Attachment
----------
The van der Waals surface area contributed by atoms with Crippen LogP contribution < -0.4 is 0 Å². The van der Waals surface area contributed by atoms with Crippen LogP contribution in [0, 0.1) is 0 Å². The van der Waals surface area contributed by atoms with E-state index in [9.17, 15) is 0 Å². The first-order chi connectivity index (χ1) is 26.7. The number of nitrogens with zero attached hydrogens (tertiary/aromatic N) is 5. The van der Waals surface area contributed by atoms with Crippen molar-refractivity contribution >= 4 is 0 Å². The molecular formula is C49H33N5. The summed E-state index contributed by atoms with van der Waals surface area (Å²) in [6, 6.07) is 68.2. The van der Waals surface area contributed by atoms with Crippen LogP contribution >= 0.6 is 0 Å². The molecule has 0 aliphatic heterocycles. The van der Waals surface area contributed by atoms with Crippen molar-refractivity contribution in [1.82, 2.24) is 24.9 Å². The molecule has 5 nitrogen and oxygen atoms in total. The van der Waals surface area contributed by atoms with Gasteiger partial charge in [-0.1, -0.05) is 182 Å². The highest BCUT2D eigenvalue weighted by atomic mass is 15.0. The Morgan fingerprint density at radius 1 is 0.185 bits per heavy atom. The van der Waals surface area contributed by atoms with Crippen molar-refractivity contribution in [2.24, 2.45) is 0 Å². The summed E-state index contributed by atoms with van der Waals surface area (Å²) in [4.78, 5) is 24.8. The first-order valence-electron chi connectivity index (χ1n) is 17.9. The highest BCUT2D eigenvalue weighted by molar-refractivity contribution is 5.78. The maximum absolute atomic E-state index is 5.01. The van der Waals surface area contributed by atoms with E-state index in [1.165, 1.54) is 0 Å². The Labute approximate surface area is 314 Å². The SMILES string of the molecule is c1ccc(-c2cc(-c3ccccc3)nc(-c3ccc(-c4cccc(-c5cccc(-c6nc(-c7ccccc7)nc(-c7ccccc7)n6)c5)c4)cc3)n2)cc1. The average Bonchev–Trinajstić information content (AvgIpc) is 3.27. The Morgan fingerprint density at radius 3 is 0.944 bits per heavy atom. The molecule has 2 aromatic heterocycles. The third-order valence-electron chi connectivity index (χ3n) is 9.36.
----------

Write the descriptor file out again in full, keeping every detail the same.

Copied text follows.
The van der Waals surface area contributed by atoms with Crippen LogP contribution < -0.4 is 0 Å². The van der Waals surface area contributed by atoms with Crippen LogP contribution in [0, 0.1) is 0 Å². The van der Waals surface area contributed by atoms with E-state index in [9.17, 15) is 0 Å². The first-order chi connectivity index (χ1) is 26.7. The number of nitrogens with zero attached hydrogens (tertiary/aromatic N) is 5. The van der Waals surface area contributed by atoms with Crippen molar-refractivity contribution >= 4 is 0 Å². The molecular formula is C49H33N5. The summed E-state index contributed by atoms with van der Waals surface area (Å²) in [6, 6.07) is 68.2. The van der Waals surface area contributed by atoms with Crippen LogP contribution >= 0.6 is 0 Å². The molecule has 0 aliphatic heterocycles. The van der Waals surface area contributed by atoms with Crippen molar-refractivity contribution in [1.82, 2.24) is 24.9 Å². The molecule has 5 nitrogen and oxygen atoms in total. The van der Waals surface area contributed by atoms with Gasteiger partial charge in [-0.1, -0.05) is 182 Å². The highest BCUT2D eigenvalue weighted by atomic mass is 15.0. The Morgan fingerprint density at radius 1 is 0.185 bits per heavy atom. The van der Waals surface area contributed by atoms with Crippen molar-refractivity contribution in [2.24, 2.45) is 0 Å². The summed E-state index contributed by atoms with van der Waals surface area (Å²) in [4.78, 5) is 24.8. The first-order valence-electron chi connectivity index (χ1n) is 17.9. The highest BCUT2D eigenvalue weighted by molar-refractivity contribution is 5.78. The maximum absolute atomic E-state index is 5.01. The van der Waals surface area contributed by atoms with E-state index in [1.165, 1.54) is 0 Å². The Labute approximate surface area is 314 Å². The SMILES string of the molecule is c1ccc(-c2cc(-c3ccccc3)nc(-c3ccc(-c4cccc(-c5cccc(-c6nc(-c7ccccc7)nc(-c7ccccc7)n6)c5)c4)cc3)n2)cc1. The average Bonchev–Trinajstić information content (AvgIpc) is 3.27. The Morgan fingerprint density at radius 3 is 0.944 bits per heavy atom. The molecule has 2 aromatic heterocycles. The third-order valence-electron chi connectivity index (χ3n) is 9.36.